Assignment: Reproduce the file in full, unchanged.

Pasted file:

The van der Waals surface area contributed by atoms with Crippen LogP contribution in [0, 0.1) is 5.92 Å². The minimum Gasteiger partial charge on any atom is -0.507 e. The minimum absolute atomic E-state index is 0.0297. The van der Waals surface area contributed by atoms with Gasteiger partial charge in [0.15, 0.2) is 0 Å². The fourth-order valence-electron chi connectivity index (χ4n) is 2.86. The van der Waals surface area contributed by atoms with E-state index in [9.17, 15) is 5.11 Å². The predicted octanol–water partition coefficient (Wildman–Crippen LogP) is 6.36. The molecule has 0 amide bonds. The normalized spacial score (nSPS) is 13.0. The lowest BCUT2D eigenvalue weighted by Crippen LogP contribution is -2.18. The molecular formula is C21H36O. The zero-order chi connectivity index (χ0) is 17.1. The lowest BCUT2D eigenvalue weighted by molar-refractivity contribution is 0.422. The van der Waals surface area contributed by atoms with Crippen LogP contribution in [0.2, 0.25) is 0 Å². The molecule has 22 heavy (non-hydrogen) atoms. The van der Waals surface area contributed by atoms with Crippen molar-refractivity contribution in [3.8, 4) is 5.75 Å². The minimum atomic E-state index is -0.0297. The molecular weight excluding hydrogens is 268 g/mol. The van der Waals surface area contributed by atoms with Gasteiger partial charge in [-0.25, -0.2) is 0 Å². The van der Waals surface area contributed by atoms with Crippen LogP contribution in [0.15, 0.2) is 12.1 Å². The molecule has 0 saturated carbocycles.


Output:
The van der Waals surface area contributed by atoms with Crippen LogP contribution in [0, 0.1) is 5.92 Å². The minimum Gasteiger partial charge on any atom is -0.507 e. The minimum absolute atomic E-state index is 0.0297. The van der Waals surface area contributed by atoms with Gasteiger partial charge in [0.15, 0.2) is 0 Å². The fourth-order valence-electron chi connectivity index (χ4n) is 2.86. The van der Waals surface area contributed by atoms with E-state index in [9.17, 15) is 5.11 Å². The predicted octanol–water partition coefficient (Wildman–Crippen LogP) is 6.36. The molecule has 0 amide bonds. The normalized spacial score (nSPS) is 13.0. The lowest BCUT2D eigenvalue weighted by Crippen LogP contribution is -2.18. The molecular formula is C21H36O. The zero-order chi connectivity index (χ0) is 17.1. The lowest BCUT2D eigenvalue weighted by molar-refractivity contribution is 0.422. The van der Waals surface area contributed by atoms with Crippen LogP contribution in [0.2, 0.25) is 0 Å². The molecule has 22 heavy (non-hydrogen) atoms. The van der Waals surface area contributed by atoms with Crippen molar-refractivity contribution in [3.8, 4) is 5.75 Å². The minimum atomic E-state index is -0.0297. The molecular weight excluding hydrogens is 268 g/mol. The van der Waals surface area contributed by atoms with Gasteiger partial charge in [-0.25, -0.2) is 0 Å². The van der Waals surface area contributed by atoms with Crippen LogP contribution in [0.15, 0.2) is 12.1 Å². The molecule has 0 saturated carbocycles.